I call these baby bundt cakes but the melted butter and ground almonds make them more like a classic French Madeleine in the shape of tiny bundt cakes.
But why would I do that? Why would I take a perfectly good madeleine recipe and turn it into a bundt cake? I don’t even like bundt cakes. But I do like alliteration. Bouncing Baby Bundt Cakes!
You see I was part of a team of bloggers who got together last night for a FoodBuzz 24–24-24 dinner. Nathan (The Chocolate of Meats), Andy (Wind Attack) and I were sitting around not too long ago bemoaning our lack of blogging inspiration lately. That’s when we came up with the idea of getting inspiration from each other’s blogs. We decided to invite Joy (Joy The Baker), Linda (Salty Seattle) and Kim & Melba (Out A Thyme) along for the culinary ride. Well, because they’re girls. And we felt we needed some girls!
So we assigned all the players a course for a dinner party to be held at my house. Then we set the plan in motion. As you can see I was assigned dessert. My inspiration came from Kim & Melba (Out A Thyme). Of course, there is more to it than inspiration and girls. Go to Nathan’s FoodBuzz 24–24-24 official post about the event and get all the details about how we inspired each other and see the rest of our inspirational menu!
And what’s an evening of cooking with friends without wine? So we also invited Whitney (Brunellos Have More Fun) to pair each of our recipes with excellent wine from Domaine LA! A helluva an evening was born, and here’s the video to prove it!
Baby Bundt Cakes with Lemon & Coconut makes 48 CLICK here for a printable recipe
- 16 T unsalted butter
- 2 3⁄4 c confectioners sugar
- 3 large egg whites
- 1 t vanilla
- 4 oz coconut cream (not coconut milk)
- 3 oz blanched almonds, ground into a coarse powder
- 1 1⁄2 c all-purpose flour
- 1 t baking powder
- 2 T freshly squeezed lemon juice
- 1 T water
- coconut chocolate garnish, optional
Melt the butter in a small saucepan, remove from the heat and leave to one side to reach room temperature. Use a pastry brush to grease each of the 48 spaces in the baby bundt pans or the insides of 24 classic madeleine shell-shaped molds with a little of the melted butter. Put them in the freezer until ready to fill. Reserve the rest of the butter for the cakes.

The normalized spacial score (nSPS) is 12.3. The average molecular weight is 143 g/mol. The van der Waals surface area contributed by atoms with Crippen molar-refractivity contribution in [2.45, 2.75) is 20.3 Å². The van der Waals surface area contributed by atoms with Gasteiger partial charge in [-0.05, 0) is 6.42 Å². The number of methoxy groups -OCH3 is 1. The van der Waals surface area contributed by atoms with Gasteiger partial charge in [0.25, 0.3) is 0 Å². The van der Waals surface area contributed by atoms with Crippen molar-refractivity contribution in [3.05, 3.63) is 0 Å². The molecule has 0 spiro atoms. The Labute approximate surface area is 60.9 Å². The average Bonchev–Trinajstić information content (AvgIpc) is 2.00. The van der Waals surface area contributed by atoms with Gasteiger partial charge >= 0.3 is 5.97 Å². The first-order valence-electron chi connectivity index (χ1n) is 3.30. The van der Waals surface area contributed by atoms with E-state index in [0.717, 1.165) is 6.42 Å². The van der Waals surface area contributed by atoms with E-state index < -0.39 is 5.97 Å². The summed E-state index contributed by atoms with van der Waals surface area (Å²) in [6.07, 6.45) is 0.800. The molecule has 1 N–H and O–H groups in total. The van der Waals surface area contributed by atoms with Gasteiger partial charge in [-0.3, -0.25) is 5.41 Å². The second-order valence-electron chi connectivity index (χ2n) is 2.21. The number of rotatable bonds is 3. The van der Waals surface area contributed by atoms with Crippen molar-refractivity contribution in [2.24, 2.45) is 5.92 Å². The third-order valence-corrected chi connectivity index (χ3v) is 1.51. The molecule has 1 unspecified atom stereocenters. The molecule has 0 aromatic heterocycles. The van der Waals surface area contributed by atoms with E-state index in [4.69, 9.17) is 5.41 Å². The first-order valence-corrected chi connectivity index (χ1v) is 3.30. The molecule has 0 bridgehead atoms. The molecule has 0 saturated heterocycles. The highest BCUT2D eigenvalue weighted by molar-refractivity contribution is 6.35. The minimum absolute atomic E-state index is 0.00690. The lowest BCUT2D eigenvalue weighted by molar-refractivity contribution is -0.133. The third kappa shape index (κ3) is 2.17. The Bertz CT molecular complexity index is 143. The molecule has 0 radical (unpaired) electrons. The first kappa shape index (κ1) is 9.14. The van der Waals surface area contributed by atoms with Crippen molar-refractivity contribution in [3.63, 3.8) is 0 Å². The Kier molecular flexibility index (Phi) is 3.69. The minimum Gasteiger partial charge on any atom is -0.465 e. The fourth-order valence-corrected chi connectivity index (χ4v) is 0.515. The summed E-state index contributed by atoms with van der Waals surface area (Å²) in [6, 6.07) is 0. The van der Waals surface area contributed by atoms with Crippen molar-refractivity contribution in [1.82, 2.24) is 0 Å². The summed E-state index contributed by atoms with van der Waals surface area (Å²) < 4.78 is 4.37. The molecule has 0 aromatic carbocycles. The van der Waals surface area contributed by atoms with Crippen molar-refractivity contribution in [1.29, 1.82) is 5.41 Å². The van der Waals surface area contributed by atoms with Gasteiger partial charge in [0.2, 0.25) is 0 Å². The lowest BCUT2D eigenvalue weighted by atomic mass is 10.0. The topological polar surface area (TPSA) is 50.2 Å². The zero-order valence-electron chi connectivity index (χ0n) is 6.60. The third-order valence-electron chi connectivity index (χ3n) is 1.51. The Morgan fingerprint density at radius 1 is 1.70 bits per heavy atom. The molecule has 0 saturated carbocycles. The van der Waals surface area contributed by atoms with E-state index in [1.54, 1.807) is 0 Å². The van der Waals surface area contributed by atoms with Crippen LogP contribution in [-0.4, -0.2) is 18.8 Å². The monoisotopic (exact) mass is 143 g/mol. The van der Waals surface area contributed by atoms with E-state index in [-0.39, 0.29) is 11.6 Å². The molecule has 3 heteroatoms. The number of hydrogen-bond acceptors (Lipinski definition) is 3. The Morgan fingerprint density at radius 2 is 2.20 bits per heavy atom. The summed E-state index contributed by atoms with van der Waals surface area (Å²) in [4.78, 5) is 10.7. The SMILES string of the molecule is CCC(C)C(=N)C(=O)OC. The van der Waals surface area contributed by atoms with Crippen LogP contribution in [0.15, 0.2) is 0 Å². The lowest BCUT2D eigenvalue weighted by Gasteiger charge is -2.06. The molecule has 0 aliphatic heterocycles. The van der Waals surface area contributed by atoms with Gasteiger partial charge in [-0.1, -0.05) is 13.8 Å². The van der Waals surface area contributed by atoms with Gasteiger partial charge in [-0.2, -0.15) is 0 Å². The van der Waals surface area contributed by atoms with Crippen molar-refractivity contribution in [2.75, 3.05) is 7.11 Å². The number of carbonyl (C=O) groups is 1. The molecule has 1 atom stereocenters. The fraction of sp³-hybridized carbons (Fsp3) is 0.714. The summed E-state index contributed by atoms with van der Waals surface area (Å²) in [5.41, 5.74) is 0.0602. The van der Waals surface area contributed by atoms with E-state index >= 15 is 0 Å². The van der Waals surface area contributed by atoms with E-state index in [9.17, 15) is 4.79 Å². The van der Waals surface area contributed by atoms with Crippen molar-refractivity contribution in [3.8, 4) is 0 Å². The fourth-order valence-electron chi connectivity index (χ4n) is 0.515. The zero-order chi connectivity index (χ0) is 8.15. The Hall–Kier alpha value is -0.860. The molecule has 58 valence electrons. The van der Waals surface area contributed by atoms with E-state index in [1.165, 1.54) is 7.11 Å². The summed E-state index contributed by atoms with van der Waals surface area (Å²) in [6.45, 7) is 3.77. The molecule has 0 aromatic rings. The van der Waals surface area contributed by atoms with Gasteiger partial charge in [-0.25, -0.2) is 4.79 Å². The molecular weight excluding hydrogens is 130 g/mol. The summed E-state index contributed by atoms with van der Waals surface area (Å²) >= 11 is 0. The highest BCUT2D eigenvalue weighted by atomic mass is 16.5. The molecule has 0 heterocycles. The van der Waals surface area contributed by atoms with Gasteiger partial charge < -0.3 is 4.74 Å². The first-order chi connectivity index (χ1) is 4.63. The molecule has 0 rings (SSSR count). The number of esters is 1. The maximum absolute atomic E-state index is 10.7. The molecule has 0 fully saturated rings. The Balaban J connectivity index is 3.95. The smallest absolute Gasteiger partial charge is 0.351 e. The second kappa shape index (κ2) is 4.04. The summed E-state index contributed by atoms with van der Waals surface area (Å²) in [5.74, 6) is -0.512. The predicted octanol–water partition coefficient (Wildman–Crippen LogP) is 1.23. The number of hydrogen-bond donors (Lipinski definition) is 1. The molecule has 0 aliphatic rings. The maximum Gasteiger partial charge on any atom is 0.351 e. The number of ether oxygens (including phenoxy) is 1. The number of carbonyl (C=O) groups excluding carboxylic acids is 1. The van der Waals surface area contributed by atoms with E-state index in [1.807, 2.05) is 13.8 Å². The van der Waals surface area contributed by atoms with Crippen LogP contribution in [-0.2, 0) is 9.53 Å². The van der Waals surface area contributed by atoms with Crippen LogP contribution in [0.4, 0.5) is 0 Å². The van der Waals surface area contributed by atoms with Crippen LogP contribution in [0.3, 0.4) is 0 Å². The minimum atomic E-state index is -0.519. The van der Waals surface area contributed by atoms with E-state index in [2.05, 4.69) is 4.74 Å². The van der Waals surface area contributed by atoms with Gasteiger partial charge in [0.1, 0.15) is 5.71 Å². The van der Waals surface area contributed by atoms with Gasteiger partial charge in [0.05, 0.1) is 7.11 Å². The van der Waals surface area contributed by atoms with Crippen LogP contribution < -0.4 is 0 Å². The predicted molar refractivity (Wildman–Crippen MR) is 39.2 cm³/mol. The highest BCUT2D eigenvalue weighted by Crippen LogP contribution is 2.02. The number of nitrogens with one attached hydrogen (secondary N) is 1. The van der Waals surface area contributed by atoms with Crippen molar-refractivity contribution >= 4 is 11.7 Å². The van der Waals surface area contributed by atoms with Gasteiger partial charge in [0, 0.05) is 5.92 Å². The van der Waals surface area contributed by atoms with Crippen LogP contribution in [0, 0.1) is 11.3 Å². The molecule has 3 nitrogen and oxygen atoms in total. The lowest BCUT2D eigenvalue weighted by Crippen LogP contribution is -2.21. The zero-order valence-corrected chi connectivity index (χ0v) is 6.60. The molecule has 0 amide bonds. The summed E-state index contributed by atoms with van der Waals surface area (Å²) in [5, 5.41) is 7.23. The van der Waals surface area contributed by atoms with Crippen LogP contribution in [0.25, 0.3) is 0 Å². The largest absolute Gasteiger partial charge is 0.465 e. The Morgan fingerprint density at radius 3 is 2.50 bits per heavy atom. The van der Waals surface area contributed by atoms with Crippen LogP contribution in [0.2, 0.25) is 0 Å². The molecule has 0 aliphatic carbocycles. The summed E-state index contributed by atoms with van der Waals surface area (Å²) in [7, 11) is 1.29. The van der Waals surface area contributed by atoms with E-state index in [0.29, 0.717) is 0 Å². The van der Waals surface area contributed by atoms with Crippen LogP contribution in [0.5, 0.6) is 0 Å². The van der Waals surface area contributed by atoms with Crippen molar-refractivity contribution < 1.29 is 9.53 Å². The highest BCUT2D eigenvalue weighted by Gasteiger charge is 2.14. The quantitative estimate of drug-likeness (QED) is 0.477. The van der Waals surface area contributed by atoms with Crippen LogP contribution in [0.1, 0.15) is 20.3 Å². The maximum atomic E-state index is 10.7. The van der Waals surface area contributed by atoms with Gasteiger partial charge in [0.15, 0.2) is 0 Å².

In a large mixing bowl combine 2 cups confectioners sugar and lemon zest. In a separate bowl whisk the egg whites, vanilla and coconut cream until quite frothy. In a third bowl combine the melted, room temperature butter, ground almonds, flour and baking powder. Mix until thoroughly incorporated.
To large mixing bowl with sugar, add half of the egg whites and all of the butter, nuts & flour mixture. Mix together until well incorporated. Add the remaining egg white mixture, stir to combine. Cover the bowl and refrigerate at least 3 hours.
When ready to bake preheat the oven to 375 degrees F. Use an appropriately sized ice cream scoop or large tablespoon to fill the molds. Plop enough batter in the center of each indentation to fill it about 3/4′s full. Though the batter is quite thick once chilled, don’t be tempted to spread the it out too much. It will fill the mold on its own as it bakes.
Bake for 12 to 15 minutes or until the cakes are puffed, golden and just set. The exact time will depend on the size and material of your molds. I used a non-stick metal pan and mine took 15 minutes.
While the cakes are baking, make the glaze. In a small mixing bowl stir together the remaining 3/4 cup powdered sugar, lemon juice, and enough water (about 1 tablespoon) to form smooth, syrupy glaze.
When the cakes are done. Remove the molds from the oven and tilt them out onto a cooling rack. The moment they’re cool enough to handle, but still warm, dip each cake in the glaze, turning them over to make sure they are completely coated. After dipping, return each one to the cooking rack, pretty side up, until the cakes are cool and the glaze has firmed up.
Garnish with flakes of unsweetened coconut drizzled with chocolate in an overlapping web-like pattern. Freeze them until firm and break into attractive pieces as garnish. Optional.
makes 48 tiny 1 1/2″ bundt cakes or 24 classic shell-shaped madeleines. Coconut cream is often found in the liquor aisle of the grocery store.
SERIOUS FUN FOOD
I’ve had The Caitlin before! It is incredibly delicious and leaps and bounds better than the traditional pimento cheese sandwich!
I just started googling my sandwich, and stumbled across your blog! Is this sandwich really featured in that cookbook? I will have to say the recipe is pretty close to the original! I worked at the Ham Shoppe while in college, and one day started making pimiento cheese (I did not grow up eating it, and never had the desire to try store bought… So I made mine with more cream cheese than mayo). Then I started “building my own sandwich” every day for lunch. Once everyone got over thinking I was crazy for putting sprouts and cucumbers on pimiento cheese, they tried it and loved it. We put a few sandwiches out for our customers to taste and eventually the owner put it on the menu. It makes me so happy that I have stumbled upon all this buzz about “The Caitlin” (I told them to name it something else, ha!) So anyways, now you know how it came to be. 🙂 Cheers!